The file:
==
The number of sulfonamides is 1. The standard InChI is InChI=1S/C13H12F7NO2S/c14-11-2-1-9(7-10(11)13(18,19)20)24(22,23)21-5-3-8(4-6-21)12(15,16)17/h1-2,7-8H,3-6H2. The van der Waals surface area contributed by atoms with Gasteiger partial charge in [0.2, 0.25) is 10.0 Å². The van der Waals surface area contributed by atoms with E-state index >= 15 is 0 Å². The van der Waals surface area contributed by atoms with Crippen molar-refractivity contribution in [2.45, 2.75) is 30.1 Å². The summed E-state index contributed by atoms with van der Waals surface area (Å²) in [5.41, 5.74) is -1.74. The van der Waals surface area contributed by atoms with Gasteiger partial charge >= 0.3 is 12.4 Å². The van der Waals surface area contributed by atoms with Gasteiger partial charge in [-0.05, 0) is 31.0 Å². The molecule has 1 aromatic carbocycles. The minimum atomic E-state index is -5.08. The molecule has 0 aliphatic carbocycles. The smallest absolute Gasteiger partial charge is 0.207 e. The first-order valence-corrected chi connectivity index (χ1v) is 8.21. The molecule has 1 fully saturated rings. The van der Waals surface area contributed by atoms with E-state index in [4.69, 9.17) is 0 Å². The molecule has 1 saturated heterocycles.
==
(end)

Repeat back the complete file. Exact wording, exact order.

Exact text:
The number of sulfonamides is 1. The standard InChI is InChI=1S/C13H12F7NO2S/c14-11-2-1-9(7-10(11)13(18,19)20)24(22,23)21-5-3-8(4-6-21)12(15,16)17/h1-2,7-8H,3-6H2. The van der Waals surface area contributed by atoms with Gasteiger partial charge in [0.2, 0.25) is 10.0 Å². The van der Waals surface area contributed by atoms with E-state index >= 15 is 0 Å². The van der Waals surface area contributed by atoms with Crippen molar-refractivity contribution in [2.45, 2.75) is 30.1 Å². The summed E-state index contributed by atoms with van der Waals surface area (Å²) in [5.41, 5.74) is -1.74. The van der Waals surface area contributed by atoms with Gasteiger partial charge >= 0.3 is 12.4 Å². The van der Waals surface area contributed by atoms with Gasteiger partial charge in [-0.05, 0) is 31.0 Å². The molecule has 1 aromatic carbocycles. The minimum atomic E-state index is -5.08. The molecule has 0 aliphatic carbocycles. The smallest absolute Gasteiger partial charge is 0.207 e. The first-order valence-corrected chi connectivity index (χ1v) is 8.21. The molecule has 1 fully saturated rings. The van der Waals surface area contributed by atoms with E-state index in [4.69, 9.17) is 0 Å². The molecule has 1 saturated heterocycles.